Property investment: What's hot and what's not in Scottish marketplace - challenges for 2024
The sector has had to battle a pandemic, the conflict in Ukraine, soaring inflation, rising borrowing costs and sweeping changes on the high street and within office workplaces, but experts are now eyeing something of a recovery over the coming year as deal activity regains momentum. Releasing its latest quarterly review of the Scottish investment market, Lismore Real Estate Advisors said that in terms of pricing, the gap between buyers and sellers has started to narrow.
The report provides a comprehensive insight into the state of the investment market and details the key property transactions that have completed during the past quarter, as well as giving a steer for the year ahead. With a number of larger transactions taking place, the third quarter turned out to be “more positive than anticipated”, Lismore notes, with activity totalling £398 million, which is 17 per cent higher than a year earlier and just 8 per cent shy of the five-year average. While there is an increase in stock coming to the market, the firm anticipates that fourth-quarter volumes are likely to be lower than the five-year average.
The key transactions in the third quarter included the £62.5m (7.5 per cent yield) acquisition of Craigleith Retail Park in Edinburgh by US investor Realty Income from Nuveen. Also in the capital, the prime mixed-use block at 40 Princes Street – home to H&M – was bought by Remake Asset Management for just over £29.5m (7.5 per cent yield) from Redevco. Scotland’s largest outlet centre, in Livingston, was acquired by Global Mutual and Patron Capital for a price of £57m (14 per cent yield), while pension fund manager Weslayan acquired a prime industrial asset let to Biffa at Eurocentral from Capreon for £6.74m (6.2 per cent yield).
The logistics and multi-let industrial sectors remain stable, according to the study, while offices are the hardest area to call with a “real divergence of opinion on future prospects” and where true value lies. Retail warehousing looks like offering “good value”, it added. When looking at buyer activity, funds are said to remain “selective and quite opportunistic”, with “core-plus” buyers starting to see some value in offices, leisure and retail warehousing where values have fallen to a level that debt can be accretive. Stock selection remains paramount, Lismore said, and the patience shown by opportunistic buyers looks like it will be rewarded in the not too distant future.
Unveiling the findings, director Chris Macfarlane said: “While there are encouraging signs at a macro-level, with interest rates peaking, inflation easing and build costs plateauing, it still feels like there are some challenges ahead, particularly for those with historic debt, grappling with the prospect of more expensive re-financing.
“The market will settle and we are anticipating an improvement in investment volumes, as confidence improves over the next 12 months. The recovery is unlikely to be uniform across all sectors but multi-let industrial seems to have weathered the storm better than others and is well-placed to see improvement. It offers good letting prospects, is less capex hungry and a lack of new development all make for a compelling investment rationale.”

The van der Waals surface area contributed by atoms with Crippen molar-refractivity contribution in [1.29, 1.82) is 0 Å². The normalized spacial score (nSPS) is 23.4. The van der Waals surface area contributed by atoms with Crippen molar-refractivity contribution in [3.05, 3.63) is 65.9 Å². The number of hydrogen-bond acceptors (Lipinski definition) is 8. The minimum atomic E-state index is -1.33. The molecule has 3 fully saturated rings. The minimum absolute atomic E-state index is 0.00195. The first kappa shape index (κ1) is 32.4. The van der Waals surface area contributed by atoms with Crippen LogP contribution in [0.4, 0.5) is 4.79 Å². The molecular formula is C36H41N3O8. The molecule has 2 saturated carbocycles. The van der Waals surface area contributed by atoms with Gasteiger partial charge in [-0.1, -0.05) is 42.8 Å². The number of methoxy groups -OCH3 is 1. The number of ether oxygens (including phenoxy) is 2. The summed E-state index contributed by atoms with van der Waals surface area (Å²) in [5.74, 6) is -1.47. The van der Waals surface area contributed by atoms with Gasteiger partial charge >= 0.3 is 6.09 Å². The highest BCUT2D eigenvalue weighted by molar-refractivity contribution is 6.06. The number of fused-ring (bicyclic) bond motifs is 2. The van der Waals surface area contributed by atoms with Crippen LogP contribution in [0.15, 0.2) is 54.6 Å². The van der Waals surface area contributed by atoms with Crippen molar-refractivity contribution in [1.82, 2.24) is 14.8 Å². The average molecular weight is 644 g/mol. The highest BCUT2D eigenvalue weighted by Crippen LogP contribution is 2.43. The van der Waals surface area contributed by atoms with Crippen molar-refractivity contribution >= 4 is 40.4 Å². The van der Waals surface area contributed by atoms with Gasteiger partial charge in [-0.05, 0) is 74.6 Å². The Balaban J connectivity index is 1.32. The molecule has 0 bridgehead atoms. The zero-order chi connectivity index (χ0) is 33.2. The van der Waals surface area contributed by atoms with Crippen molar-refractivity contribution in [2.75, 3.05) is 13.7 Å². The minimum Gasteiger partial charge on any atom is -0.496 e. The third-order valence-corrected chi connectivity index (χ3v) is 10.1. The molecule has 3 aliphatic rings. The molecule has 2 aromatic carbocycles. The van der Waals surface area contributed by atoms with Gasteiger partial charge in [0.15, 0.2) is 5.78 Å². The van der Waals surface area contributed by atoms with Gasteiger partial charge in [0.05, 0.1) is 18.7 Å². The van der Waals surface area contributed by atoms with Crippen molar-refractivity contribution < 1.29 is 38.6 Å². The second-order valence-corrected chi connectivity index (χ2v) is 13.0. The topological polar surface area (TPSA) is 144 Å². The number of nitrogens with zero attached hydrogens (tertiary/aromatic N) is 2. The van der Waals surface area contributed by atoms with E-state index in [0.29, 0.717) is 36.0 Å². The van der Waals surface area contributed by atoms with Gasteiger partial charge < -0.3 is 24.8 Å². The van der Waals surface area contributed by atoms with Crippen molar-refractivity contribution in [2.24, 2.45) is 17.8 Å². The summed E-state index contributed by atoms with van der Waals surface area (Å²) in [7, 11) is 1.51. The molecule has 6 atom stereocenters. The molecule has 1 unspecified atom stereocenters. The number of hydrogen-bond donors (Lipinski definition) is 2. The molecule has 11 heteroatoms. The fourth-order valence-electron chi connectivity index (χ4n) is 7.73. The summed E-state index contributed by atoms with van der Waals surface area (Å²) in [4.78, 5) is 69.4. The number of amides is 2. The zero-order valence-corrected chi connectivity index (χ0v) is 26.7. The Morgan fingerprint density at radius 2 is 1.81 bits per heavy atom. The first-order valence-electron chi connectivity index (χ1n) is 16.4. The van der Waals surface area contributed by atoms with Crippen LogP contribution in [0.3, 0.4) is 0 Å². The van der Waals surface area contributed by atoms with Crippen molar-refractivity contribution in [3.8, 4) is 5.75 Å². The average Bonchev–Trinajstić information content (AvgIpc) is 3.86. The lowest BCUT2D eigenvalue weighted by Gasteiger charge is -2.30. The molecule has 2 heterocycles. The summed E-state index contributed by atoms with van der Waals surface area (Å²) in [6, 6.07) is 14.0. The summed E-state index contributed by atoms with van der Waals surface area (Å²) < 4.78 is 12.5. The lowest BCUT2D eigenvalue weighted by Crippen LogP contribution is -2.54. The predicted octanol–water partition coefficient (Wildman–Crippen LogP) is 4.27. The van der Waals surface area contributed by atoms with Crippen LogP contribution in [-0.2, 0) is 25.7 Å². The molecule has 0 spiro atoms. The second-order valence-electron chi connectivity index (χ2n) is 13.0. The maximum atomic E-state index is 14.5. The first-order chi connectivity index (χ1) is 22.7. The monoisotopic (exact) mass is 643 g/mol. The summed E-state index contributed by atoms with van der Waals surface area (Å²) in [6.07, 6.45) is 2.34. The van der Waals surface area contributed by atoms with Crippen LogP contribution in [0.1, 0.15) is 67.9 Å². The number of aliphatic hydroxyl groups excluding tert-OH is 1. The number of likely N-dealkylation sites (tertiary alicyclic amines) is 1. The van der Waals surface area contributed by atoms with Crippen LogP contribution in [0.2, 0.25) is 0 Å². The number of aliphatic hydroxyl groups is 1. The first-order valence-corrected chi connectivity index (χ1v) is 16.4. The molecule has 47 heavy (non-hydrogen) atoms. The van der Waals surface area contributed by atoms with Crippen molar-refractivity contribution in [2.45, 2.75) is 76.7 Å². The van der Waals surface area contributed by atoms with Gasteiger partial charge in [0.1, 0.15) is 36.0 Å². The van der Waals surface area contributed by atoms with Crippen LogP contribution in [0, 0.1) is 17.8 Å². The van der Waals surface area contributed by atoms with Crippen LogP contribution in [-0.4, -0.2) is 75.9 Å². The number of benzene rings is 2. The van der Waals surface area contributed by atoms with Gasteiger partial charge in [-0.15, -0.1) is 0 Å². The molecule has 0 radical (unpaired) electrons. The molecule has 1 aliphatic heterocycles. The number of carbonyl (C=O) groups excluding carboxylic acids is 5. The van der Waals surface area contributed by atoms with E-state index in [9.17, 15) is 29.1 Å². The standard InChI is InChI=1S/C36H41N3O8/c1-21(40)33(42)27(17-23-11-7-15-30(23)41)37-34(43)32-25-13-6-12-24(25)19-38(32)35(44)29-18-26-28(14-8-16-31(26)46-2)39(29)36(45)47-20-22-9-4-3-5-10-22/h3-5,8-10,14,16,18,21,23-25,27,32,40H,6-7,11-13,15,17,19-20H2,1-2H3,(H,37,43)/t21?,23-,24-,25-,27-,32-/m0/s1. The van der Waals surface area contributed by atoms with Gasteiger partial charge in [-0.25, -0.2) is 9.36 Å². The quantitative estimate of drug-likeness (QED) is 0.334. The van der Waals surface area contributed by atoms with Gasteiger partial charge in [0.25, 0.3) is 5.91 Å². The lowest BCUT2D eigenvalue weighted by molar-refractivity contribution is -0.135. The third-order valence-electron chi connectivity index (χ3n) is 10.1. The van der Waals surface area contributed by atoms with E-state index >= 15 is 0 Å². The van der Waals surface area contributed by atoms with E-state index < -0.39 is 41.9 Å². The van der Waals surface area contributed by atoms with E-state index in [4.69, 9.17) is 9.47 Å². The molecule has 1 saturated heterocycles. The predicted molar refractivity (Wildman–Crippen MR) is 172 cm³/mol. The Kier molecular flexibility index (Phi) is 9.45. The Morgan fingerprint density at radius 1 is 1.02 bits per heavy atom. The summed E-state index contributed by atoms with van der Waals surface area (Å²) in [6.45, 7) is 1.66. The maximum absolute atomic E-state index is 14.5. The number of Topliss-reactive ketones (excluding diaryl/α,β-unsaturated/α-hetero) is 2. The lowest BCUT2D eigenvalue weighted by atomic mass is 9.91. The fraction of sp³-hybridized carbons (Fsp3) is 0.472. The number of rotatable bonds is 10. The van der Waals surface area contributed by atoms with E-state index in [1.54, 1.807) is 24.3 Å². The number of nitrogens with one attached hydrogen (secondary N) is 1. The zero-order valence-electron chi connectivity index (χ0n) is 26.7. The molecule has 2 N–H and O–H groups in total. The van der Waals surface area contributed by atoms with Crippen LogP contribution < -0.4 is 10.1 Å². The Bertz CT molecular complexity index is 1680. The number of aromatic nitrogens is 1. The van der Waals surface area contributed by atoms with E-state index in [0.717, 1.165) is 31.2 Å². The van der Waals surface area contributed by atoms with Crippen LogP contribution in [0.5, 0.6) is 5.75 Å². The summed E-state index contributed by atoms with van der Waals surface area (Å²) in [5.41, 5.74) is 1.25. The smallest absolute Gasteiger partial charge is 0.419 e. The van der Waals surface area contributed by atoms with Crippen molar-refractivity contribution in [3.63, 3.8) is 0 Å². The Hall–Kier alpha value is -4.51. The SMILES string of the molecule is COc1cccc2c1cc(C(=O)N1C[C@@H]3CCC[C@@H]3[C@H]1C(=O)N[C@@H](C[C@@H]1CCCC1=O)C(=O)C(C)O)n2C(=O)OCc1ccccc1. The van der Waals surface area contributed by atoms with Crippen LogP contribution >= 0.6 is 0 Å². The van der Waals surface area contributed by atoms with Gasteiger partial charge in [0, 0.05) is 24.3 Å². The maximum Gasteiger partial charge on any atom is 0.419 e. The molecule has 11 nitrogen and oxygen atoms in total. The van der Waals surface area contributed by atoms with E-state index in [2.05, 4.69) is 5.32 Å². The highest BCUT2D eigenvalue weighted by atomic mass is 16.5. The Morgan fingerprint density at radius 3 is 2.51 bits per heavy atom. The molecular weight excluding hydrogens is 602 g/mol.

He added: “No sector has been immune from the wider macro-economic challenges and the effect that they have had on the market, however, it has not been a uniform slow-down. While the logistics, office and retail markets have seen more significant adjustments, the multi-let industrial sector has fared better. We predict that yields will stabilise into 2024 and investment volumes will increase in the sector as confidence starts to return.”
The firm said its recent investor research showed that more than two-thirds of respondents would be seeking buying opportunities in the multi-let industrial sector during the closing months of 2023, with property companies and investment managers being the most positive. Over the coming 12 months, 46 per cent of respondents expect prime yields in the sector to remain the same, with 56 per cent of investment managers expecting yields to harden.
When asked to rank the key drivers of occupational demand, location was identified as the most important by 54 per cent of respondents, with macro-economic sentiment second on 34 per cent. Just 3 per cent of respondents identified ESG (environmental, social and governance) credentials as the key driver, suggesting that sustainability in the multi-let sector is still being driven by landlords.
Will Lutton, head of Investment at Industrials REIT, one of the top multi-let industrial businesses in the UK, said: “In the short term, we expect rates to remain high and economic conditions to be uncertain, which may to lead to investment opportunities for well capitalised investors, as others struggle to refinance existing holdings. When the underlying risk free rate starts to come down as central banks get comfortable that inflation is under control and we move into a more normalised debt market, yields are likely to harden. In the short term, we anticipate rates remaining high and uncertain economic conditions to continue which may lead to investment opportunities for well capitalised investors.”
Meanwhile, water retailer Business Stream has moved headquarters for the first time since it began operations in 2008. The firm has signed a long-term lease at Lochside Crescent in Edinburgh, not far from its previous home at Lochside View, with the 25,618-square-foot deal providing a boost for the capital’s office market.
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